Amendments to Existing Legislation


Changes to the Terrorism and Other Crime (Financial Restrictions) Act 2014 include changes to definitions, replacing terms, and adding or removing certain sections. Notable updates include redefining "owned or controlled directly or indirectly" and clarifying the meaning of "owned, held or controlled" concerning funds or economic resources. Additionally, there are modifications related to directions, freezing orders, and designations. These amendments are intended to improve and clarify the Act's procedures.


Miscellaneous Provisions


The Act incorporates additional measures aimed at enhancing the implementation and enforcement of sanctions. These measures cover several key areas, including:


  • Regulatory Flexibility the Act allows for flexible regulations to be created as needed, to include supplemental, incidental, consequential, transitional, or saving provisions as necessary ensuring effective enforcement.

  • Right of Appeal: Individuals have the right to appeal Treasury decisions related to regulations to the High Court, offering a process for review and potential resolution.

  • Data Protection:  The Act includes measures to ensure compliance with data protection laws, safeguarding individuals' privacy rights.

  • Implied Powers: Section 87(2) of the Interpretation Act 2015 provides implied powers essential for creating public documents under the act to ensure regulations have legal authority and are properly implemented.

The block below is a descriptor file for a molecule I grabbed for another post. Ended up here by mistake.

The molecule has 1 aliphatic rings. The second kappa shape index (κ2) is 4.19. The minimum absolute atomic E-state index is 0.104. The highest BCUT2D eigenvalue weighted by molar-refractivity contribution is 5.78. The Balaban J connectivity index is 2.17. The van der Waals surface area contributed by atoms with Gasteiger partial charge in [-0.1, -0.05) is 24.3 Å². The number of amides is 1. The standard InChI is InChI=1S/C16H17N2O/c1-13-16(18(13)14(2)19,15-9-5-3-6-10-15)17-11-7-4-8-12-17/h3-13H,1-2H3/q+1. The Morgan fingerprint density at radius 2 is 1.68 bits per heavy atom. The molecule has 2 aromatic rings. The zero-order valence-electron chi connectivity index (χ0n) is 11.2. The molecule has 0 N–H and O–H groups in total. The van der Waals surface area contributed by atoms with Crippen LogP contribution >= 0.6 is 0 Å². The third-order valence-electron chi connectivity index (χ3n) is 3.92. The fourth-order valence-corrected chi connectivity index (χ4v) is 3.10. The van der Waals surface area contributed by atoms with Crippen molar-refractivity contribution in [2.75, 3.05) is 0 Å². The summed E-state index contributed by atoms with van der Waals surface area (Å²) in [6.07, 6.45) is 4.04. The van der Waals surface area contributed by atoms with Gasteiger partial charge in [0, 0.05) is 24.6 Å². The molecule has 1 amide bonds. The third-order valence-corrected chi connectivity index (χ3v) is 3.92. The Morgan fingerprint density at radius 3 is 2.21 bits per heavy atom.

• Amendments to Statutory Documents: Regulations outlined in Section 4(1) of the Act have the authority to modify or abolish measures in statutory documents concerning sanctions, ensuring alignment with other laws.

  • Protection for Acts Done in Compliance: Individuals or entities acting in good faith and compliance with regulations are protected from civil proceedings.

  • Crown Application: This allows regulations under the Act to apply to the government and its entities without making the Crown criminally liable:


In summry, these additional measures in the Act help strengthen the sanctions system, ensuring fairness, transparency, and individual rights are upheld while protecting national security interests.


The Act significantly improves the enforcement of UK sanctions in the Isle of Man, providing a strong framework to combat financial crimes and ensure compliance with international sanctions. By aligning certain procedures with UK law, collaboration is strengthened between the Isle of Man and the UK in enforcing sanctions. The Act enables the Treasury the power to enforce UK sanctions and adjust regulations as needed. It introduces civil penalties for breaches of financial sanctions to deter non-compliance. Additionally, it ensures fair procedures and protections for individuals and businesses facing fines, while safeguarding personal data and providing legal protection for those following the Act's legislation. Overall, the Act strengthens the Isle of Man's ability to enforce UK sanctions, contributing to global efforts against financial crimes and terrorism financing.